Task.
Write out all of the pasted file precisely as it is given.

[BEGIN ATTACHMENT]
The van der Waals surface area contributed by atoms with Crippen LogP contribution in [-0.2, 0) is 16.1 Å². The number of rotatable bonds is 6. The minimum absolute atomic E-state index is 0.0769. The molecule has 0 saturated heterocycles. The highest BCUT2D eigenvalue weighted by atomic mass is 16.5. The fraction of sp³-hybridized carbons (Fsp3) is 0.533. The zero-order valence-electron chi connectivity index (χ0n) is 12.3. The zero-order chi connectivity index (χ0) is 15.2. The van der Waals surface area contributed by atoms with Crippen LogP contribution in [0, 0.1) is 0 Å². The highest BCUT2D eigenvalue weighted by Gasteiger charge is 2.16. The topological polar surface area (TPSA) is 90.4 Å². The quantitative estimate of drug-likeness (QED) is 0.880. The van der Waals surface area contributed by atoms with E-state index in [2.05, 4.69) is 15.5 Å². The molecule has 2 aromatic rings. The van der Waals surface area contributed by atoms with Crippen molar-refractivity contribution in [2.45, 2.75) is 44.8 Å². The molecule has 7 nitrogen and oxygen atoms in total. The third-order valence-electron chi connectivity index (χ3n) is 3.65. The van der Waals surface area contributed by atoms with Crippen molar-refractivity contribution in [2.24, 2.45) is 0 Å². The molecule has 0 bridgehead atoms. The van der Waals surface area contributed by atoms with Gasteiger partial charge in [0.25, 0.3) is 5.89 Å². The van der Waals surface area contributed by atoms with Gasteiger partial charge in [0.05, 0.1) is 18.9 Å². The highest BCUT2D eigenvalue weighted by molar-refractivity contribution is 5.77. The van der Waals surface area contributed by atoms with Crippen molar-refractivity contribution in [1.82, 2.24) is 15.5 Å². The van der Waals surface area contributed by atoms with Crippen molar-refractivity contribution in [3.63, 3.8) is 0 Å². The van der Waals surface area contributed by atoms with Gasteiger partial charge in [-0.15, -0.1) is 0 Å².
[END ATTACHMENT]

The van der Waals surface area contributed by atoms with Crippen LogP contribution in [-0.2, 0) is 16.1 Å². The number of rotatable bonds is 6. The minimum absolute atomic E-state index is 0.0769. The molecule has 0 saturated heterocycles. The highest BCUT2D eigenvalue weighted by atomic mass is 16.5. The fraction of sp³-hybridized carbons (Fsp3) is 0.533. The zero-order valence-electron chi connectivity index (χ0n) is 12.3. The zero-order chi connectivity index (χ0) is 15.2. The van der Waals surface area contributed by atoms with Crippen LogP contribution in [0, 0.1) is 0 Å². The highest BCUT2D eigenvalue weighted by Gasteiger charge is 2.16. The topological polar surface area (TPSA) is 90.4 Å². The quantitative estimate of drug-likeness (QED) is 0.880. The van der Waals surface area contributed by atoms with E-state index in [2.05, 4.69) is 15.5 Å². The molecule has 2 aromatic rings. The van der Waals surface area contributed by atoms with Crippen molar-refractivity contribution in [2.45, 2.75) is 44.8 Å². The molecule has 7 nitrogen and oxygen atoms in total. The third-order valence-electron chi connectivity index (χ3n) is 3.65. The van der Waals surface area contributed by atoms with Crippen molar-refractivity contribution in [2.24, 2.45) is 0 Å². The molecule has 0 bridgehead atoms. The van der Waals surface area contributed by atoms with Gasteiger partial charge in [0.25, 0.3) is 5.89 Å². The van der Waals surface area contributed by atoms with Gasteiger partial charge in [0.05, 0.1) is 18.9 Å². The highest BCUT2D eigenvalue weighted by molar-refractivity contribution is 5.77. The van der Waals surface area contributed by atoms with Crippen molar-refractivity contribution in [1.82, 2.24) is 15.5 Å². The van der Waals surface area contributed by atoms with Crippen molar-refractivity contribution in [3.63, 3.8) is 0 Å². The van der Waals surface area contributed by atoms with Gasteiger partial charge in [-0.15, -0.1) is 0 Å².